I can see orchestra members tucked close to the building, beginning to warm up. The TSO (Toronto Symphony Orchestra) will be there, Tom had told me, part of a program that — according to the City invitation — will turn Regent Park into Magic City, “alive with pipes and horns, voices and drums, ice cream trucks and orchestras, all to celebrate the opening of Toronto’s newest City park.”

They forgot to mention ribbons.

confused dachshund, happy ribbon dancer

See that column of ribbons on the right-hand side of the photo? That’s the  Ribbon Dervish. Well, so I call him, but the ribbons are so all-enveloping that in fact I don’t even know the dancer is a “him.” I just know he/she is some fine dancer. Who knew you could break dance dressed like this, without tying yourself in knots?

People love it. The dog can’t work it out, and barks in frustration.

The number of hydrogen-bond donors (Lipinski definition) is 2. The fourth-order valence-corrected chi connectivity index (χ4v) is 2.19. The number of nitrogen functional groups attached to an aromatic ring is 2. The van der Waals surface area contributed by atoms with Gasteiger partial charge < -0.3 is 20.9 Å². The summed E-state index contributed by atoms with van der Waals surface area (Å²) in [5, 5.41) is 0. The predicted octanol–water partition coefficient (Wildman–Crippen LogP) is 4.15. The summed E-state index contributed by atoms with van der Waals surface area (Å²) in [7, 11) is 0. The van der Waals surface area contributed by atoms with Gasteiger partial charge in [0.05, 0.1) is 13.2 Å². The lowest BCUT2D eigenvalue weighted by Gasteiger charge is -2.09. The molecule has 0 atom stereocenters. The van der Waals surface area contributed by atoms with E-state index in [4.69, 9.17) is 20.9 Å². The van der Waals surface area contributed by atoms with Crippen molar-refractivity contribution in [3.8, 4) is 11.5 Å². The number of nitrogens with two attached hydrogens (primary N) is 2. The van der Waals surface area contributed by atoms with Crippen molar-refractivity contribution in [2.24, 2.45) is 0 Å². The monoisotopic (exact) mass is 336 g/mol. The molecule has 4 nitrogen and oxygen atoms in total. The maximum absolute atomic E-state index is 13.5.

I’m wiggling into the crowd around the TSO when I see my friend Michaela. She has a clipboard, and looks official. Turns out, she is! I know her originally from mutual volunteer work at the AGO (Art Gallery of Ontario), but she also works with the renowned dance troupe Coleman Lemieux & Compagnie (“collaborating with people and place”). Turns out Bill Coleman directed the entertainment program & Michaela is doing some on-site coordination.

She reminds me that this day is full of reasons to celebrate — the Solstice, National Aboriginal Day, the start of WorldPride 2014 in Toronto, and this new park. There’ll be lots of music and dance in addition to the TSO, including community and grassroots organizations like the Regent Park School of Music & the Toronto Council Fire Native Cultural Centre.